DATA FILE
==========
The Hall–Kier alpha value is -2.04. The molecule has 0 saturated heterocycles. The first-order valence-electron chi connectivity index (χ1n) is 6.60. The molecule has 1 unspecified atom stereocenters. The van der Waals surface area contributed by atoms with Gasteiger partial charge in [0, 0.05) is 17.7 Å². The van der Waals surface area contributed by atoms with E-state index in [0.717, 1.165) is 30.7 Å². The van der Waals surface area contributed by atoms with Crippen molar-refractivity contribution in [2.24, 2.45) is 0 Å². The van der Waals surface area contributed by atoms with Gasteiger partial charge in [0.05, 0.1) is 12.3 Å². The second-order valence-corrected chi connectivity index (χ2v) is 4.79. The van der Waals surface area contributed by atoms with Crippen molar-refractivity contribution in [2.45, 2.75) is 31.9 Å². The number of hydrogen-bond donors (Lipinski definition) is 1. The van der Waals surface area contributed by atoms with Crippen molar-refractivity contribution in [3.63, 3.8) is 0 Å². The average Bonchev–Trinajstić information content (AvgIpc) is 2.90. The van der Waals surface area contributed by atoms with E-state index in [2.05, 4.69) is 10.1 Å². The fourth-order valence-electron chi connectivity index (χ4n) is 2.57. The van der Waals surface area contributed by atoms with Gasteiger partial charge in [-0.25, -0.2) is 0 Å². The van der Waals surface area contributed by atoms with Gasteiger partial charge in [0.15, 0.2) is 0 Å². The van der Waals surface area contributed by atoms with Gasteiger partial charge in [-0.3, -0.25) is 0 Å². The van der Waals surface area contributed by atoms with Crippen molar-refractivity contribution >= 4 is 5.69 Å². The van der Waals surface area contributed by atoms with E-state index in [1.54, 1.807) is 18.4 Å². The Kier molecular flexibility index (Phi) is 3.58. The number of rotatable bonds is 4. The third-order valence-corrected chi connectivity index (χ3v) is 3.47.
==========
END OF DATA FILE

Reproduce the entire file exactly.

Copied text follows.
The Hall–Kier alpha value is -2.04. The molecule has 0 saturated heterocycles. The first-order valence-electron chi connectivity index (χ1n) is 6.60. The molecule has 1 unspecified atom stereocenters. The van der Waals surface area contributed by atoms with Gasteiger partial charge in [0, 0.05) is 17.7 Å². The van der Waals surface area contributed by atoms with E-state index in [0.717, 1.165) is 30.7 Å². The van der Waals surface area contributed by atoms with Crippen molar-refractivity contribution in [2.24, 2.45) is 0 Å². The van der Waals surface area contributed by atoms with Gasteiger partial charge in [0.05, 0.1) is 12.3 Å². The second-order valence-corrected chi connectivity index (χ2v) is 4.79. The van der Waals surface area contributed by atoms with Crippen molar-refractivity contribution in [2.45, 2.75) is 31.9 Å². The number of hydrogen-bond donors (Lipinski definition) is 1. The van der Waals surface area contributed by atoms with Crippen molar-refractivity contribution in [3.63, 3.8) is 0 Å². The average Bonchev–Trinajstić information content (AvgIpc) is 2.90. The van der Waals surface area contributed by atoms with E-state index in [2.05, 4.69) is 10.1 Å². The fourth-order valence-electron chi connectivity index (χ4n) is 2.57. The van der Waals surface area contributed by atoms with Gasteiger partial charge in [-0.25, -0.2) is 0 Å². The van der Waals surface area contributed by atoms with Gasteiger partial charge in [0.15, 0.2) is 0 Å². The van der Waals surface area contributed by atoms with Gasteiger partial charge in [-0.3, -0.25) is 0 Å². The van der Waals surface area contributed by atoms with Crippen molar-refractivity contribution >= 4 is 5.69 Å². The van der Waals surface area contributed by atoms with E-state index in [1.54, 1.807) is 18.4 Å². The Kier molecular flexibility index (Phi) is 3.58. The number of rotatable bonds is 4. The third-order valence-corrected chi connectivity index (χ3v) is 3.47.